I took a trip to Chicago earlier this year and this is a post I wrote as I flew off to the windy city. For those who know me, like Nikki and my family and friends, they all know how much I hate to fly. I’d rather take a train, bus, car, hell I’ll even hike my way to a destination. However, I have a fairly well balanced brain and understand when flight is necessary.
Here’s how I’m processing this flight and what keeps me going.
As I sit here on my flight to Chicago, I’m listening to the sounds of Band of Horses’ The Funeral. Call me a romantic or crazy-daydreamer, but this song fills me with hope as I travel three hours to see one of my best friends and someone I’ve been crushing on for the better part of ten years (we’ll get to that another time). I take a sip of the screwdriver I desperately just ordered in part due to my flight anxiety and I begin to feel the alcohol coat my groggy throat, and my mind. It’s a small sense of relaxation.
Flying wasn’t always hard for me. It truly wasn’t until my high school trip to New York and the east coast that I began to dread stepping foot onto a plane. Don’t get me wrong, I very much enjoy travel and adventure, so I deal. But seriously, who thought it was a great idea to put hundreds of humans on a single flight across the country or even the world? I really never thought I would put myself into a career where I was required to travel for work. As I think about it though, perhaps it’s my subconscious desire to overcome my fear of flying and flight anxiety. Or, maybe its my genetic need to go on as many adventures as possible. Whatever the reason truly is, here I sit. On a plane. For three excruciating hours.
There’s an article I read some time ago that discussed the key factors as to why someone has anxiety – any kind of anxiety. A lot of the information came down to the fact that it was some sort of inability to make clear distinctions in the persons brain. So, if this is true, it isn’t really true for me. Like I mentioned, I wasn’t always like this.
Let’s rewind to the beginning of 2006, my junior year of high school. I had been dating a boy named Derek and we were madly in love. We dated for our entire junior year; Inseparable we were. So, naturally, in the spring of 2006 we decide to go on this eastern seaboard trip together and with the rest of a history honors class at our high school…along with a few chaperones, and his mother. As a kid who grew up nerdy and a lover of history, I jumped at the chance to explore.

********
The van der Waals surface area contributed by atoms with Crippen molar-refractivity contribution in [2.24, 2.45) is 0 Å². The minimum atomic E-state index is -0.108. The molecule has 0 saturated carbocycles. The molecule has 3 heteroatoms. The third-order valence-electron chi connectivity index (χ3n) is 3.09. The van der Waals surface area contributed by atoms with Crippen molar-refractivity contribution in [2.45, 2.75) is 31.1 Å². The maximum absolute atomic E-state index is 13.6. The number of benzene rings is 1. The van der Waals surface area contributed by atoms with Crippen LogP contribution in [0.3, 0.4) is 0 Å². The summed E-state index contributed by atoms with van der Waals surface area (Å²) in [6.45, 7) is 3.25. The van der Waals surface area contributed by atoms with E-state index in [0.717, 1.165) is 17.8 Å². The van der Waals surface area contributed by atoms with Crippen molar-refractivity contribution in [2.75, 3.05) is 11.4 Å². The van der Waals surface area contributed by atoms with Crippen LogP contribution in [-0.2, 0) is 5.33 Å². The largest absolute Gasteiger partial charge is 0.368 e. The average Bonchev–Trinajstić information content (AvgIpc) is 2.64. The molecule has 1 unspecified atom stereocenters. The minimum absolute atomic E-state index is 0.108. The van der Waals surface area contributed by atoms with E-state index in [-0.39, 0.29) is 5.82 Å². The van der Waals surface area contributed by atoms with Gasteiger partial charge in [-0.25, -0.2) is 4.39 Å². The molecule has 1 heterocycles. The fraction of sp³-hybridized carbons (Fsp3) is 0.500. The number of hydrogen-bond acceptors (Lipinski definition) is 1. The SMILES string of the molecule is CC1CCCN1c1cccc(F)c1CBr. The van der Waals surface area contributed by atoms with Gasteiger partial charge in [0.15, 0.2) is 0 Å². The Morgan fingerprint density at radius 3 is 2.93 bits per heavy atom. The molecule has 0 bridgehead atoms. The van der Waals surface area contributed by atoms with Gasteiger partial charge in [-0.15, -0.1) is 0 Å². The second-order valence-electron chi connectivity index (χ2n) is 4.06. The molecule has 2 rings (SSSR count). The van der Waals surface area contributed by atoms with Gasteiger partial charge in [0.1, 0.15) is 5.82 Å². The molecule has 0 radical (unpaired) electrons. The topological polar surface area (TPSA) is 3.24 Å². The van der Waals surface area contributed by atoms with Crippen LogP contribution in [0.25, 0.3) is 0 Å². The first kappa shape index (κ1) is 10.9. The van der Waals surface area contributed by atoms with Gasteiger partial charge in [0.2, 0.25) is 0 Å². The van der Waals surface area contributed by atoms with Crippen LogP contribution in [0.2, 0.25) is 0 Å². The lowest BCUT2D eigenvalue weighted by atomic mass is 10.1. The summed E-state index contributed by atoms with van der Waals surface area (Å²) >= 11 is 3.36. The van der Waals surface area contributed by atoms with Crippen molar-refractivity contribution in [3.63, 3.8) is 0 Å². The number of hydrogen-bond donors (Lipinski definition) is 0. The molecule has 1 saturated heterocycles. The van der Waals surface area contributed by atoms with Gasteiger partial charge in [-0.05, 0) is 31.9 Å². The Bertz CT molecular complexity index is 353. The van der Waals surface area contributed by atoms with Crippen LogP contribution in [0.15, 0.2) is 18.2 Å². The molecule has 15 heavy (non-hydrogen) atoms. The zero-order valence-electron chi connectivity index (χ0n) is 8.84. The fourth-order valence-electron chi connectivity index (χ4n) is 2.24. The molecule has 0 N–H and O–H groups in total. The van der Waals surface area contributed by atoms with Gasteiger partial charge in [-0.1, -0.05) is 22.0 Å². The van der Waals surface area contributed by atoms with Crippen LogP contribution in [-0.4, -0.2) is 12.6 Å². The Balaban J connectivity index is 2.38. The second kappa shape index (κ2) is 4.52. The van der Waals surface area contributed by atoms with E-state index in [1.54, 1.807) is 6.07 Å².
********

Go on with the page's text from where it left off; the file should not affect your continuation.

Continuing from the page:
The day our flight arrives, I’m nervous. The feeling of love, excitement, and historical opportunity are buzzing in my head. Not to mention, it was the first time I had traveled cross-country alone. It was an exciting moment in my teenage life. The next week and a half was a whirl-wind of joy, confusion, and a breakup. Yes, we broke up during the trip. It quickly turned into a trip where I felt to painful ping of heartbreak. My first time experiencing this. Some good still came out of the trip though. I made friends with a young girl, Ashley, with whom I’m still the best of friends with.
Despite the fact that she and I barely knew each other at this point, she was my support system throughout the entire last half of a miserable trip. If it weren’t for her, I would have been dealing with a whiny and very upset ex-boyfriend and has catty mother. Now, you may be thinking, “Where does this flight anxiety thing come into play?” Don’t worry, I’m getting to it. The trip while horrible at times, was one of my favorite memories. Wandering around George Washington’s plantation, pursuing 5th Ave, and seeing the memorial site of the 911 attacks will always be something that sticks with me.